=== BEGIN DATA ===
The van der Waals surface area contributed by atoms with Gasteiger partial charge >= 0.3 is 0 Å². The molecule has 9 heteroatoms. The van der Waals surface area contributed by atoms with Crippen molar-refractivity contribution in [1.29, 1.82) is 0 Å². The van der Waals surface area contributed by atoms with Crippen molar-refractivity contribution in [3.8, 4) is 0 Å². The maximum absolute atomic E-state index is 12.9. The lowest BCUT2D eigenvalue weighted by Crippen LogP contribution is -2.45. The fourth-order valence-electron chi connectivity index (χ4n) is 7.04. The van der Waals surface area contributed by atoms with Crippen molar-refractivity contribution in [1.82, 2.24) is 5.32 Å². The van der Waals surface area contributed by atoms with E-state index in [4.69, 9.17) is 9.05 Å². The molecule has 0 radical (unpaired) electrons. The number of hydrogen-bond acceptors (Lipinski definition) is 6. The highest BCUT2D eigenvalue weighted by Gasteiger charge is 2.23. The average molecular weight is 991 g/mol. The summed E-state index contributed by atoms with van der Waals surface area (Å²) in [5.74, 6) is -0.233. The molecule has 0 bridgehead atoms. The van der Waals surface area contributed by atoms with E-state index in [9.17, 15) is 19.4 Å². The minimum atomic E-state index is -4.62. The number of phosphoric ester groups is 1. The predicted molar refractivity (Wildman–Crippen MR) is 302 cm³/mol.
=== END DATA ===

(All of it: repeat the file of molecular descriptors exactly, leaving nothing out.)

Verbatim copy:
The van der Waals surface area contributed by atoms with Gasteiger partial charge >= 0.3 is 0 Å². The molecule has 9 heteroatoms. The van der Waals surface area contributed by atoms with Crippen molar-refractivity contribution in [1.29, 1.82) is 0 Å². The van der Waals surface area contributed by atoms with Crippen molar-refractivity contribution in [3.8, 4) is 0 Å². The maximum absolute atomic E-state index is 12.9. The lowest BCUT2D eigenvalue weighted by Crippen LogP contribution is -2.45. The fourth-order valence-electron chi connectivity index (χ4n) is 7.04. The van der Waals surface area contributed by atoms with Crippen molar-refractivity contribution in [1.82, 2.24) is 5.32 Å². The van der Waals surface area contributed by atoms with E-state index in [4.69, 9.17) is 9.05 Å². The molecule has 0 radical (unpaired) electrons. The number of hydrogen-bond acceptors (Lipinski definition) is 6. The highest BCUT2D eigenvalue weighted by Gasteiger charge is 2.23. The average molecular weight is 991 g/mol. The summed E-state index contributed by atoms with van der Waals surface area (Å²) in [5.74, 6) is -0.233. The molecule has 0 bridgehead atoms. The van der Waals surface area contributed by atoms with E-state index in [9.17, 15) is 19.4 Å². The minimum atomic E-state index is -4.62. The number of phosphoric ester groups is 1. The predicted molar refractivity (Wildman–Crippen MR) is 302 cm³/mol.